Four challenges that an organisation will face when using programme management.
Programmes are risky by nature and the organisation needs a process to manage risk at all levels throughout the organisation. The programme will probably be based on a need to undergo a strategic change within the organisation and this will result in a number of strategic risks being identified.
These risks will cascade down into the programme and the projects as the causes of the risks are challenged.
For example, a delay in delivering a programme benefit could have serious consequences for the organisation. The reason for the delay needs to be understood and it is likely that the root cause and therefore the area that requires mitigation is actually within the project, e.g. a problem with a supplier.
The organisation must be able to see and manage this cascade. There must also be a process in place to escalate risks from the project to the programme to the strategic level. The whole process must be linked with the management of organisational risk within the organisation.
Different Programmes need different teams and within any organisation there will be finite resources and this will be especially true in specialist areas such as IT. The organisation requires a process by which it can forecast the demand for resources at project, programme and operational level over the period of the programme.
At the strategic level this must in essence cover a timeframe of at least 12 – 24 months, 9 – 18 months at programme level and 0 – 9 months at project level. The resource requirements must be rolled forward on a regular basis, perhaps quarterly.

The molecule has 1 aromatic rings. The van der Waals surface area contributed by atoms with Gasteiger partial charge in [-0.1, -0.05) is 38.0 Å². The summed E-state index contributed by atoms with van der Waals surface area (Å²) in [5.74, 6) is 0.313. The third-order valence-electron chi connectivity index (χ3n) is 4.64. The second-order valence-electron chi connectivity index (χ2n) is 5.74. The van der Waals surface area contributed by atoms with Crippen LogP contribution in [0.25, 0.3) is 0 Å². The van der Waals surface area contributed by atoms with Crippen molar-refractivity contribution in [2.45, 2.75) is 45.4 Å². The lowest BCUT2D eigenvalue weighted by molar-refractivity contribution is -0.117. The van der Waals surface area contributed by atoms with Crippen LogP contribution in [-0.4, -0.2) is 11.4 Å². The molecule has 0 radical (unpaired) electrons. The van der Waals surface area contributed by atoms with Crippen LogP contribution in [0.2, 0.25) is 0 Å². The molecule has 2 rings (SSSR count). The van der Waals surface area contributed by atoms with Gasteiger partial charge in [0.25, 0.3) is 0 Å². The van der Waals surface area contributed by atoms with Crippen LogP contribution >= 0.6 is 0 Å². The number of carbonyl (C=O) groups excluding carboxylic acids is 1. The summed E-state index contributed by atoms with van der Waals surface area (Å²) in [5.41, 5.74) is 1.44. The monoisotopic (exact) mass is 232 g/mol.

There needs to be a process that will cater for exceptional demand and a clear route for escalation and decision making, with individuals clearly made responsible for these activities and decisions.
Decision making and empowerment
Decisions must be made at all levels within the programme and its strategic setting. Programme managers, sponsors and steering groups must be given the authority to make decisions within the programme.
These decisions will cover the commitment of people, materials and money. Without this level of empowerment delays will occur as decisions are sought and extra work will be created for managers within the programme who need to provide the supporting information.
This will inevitably lead to delays, increased costs, and ultimately programme failure.
Too many programmes – too much change. This is perhaps one of the most serious challenges facing any organisation that has a series of programmes underway.
This is especially the case when the changes are of a strategic nature and involve changes to way everybody in the business behaves and undertakes their daily tasks. People are generally resistant to change and fearful of it.
This means that the organisation must consider how the transition is managed from old to new such that the majority of the workforce is wholeheartedly behind the change initiatives.
Organisations need to be aware of the effect of too many changes and may have to revise the portfolio if the best possible outcomes are to be achieved.
Now lets look at Five typical responsibilities of the Programme Manager throughout the programme life cycle